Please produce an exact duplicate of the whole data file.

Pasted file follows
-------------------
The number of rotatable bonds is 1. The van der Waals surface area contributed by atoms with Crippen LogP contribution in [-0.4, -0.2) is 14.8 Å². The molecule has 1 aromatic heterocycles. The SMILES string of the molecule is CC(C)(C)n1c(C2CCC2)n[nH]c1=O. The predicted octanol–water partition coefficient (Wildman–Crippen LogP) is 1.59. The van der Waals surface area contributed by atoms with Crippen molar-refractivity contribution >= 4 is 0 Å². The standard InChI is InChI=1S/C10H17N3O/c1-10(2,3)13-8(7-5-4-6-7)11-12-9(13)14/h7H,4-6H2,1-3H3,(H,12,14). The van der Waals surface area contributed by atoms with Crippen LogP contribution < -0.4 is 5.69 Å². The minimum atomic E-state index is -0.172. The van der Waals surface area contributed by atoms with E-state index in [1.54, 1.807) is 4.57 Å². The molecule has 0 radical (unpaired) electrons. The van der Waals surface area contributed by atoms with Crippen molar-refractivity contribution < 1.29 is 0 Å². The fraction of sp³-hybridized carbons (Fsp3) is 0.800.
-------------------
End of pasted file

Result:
The number of rotatable bonds is 1. The van der Waals surface area contributed by atoms with Crippen LogP contribution in [-0.4, -0.2) is 14.8 Å². The molecule has 1 aromatic heterocycles. The SMILES string of the molecule is CC(C)(C)n1c(C2CCC2)n[nH]c1=O. The predicted octanol–water partition coefficient (Wildman–Crippen LogP) is 1.59. The van der Waals surface area contributed by atoms with Crippen molar-refractivity contribution >= 4 is 0 Å². The standard InChI is InChI=1S/C10H17N3O/c1-10(2,3)13-8(7-5-4-6-7)11-12-9(13)14/h7H,4-6H2,1-3H3,(H,12,14). The van der Waals surface area contributed by atoms with Crippen LogP contribution < -0.4 is 5.69 Å². The minimum atomic E-state index is -0.172. The van der Waals surface area contributed by atoms with E-state index in [1.54, 1.807) is 4.57 Å². The molecule has 0 radical (unpaired) electrons. The van der Waals surface area contributed by atoms with Crippen molar-refractivity contribution < 1.29 is 0 Å². The fraction of sp³-hybridized carbons (Fsp3) is 0.800.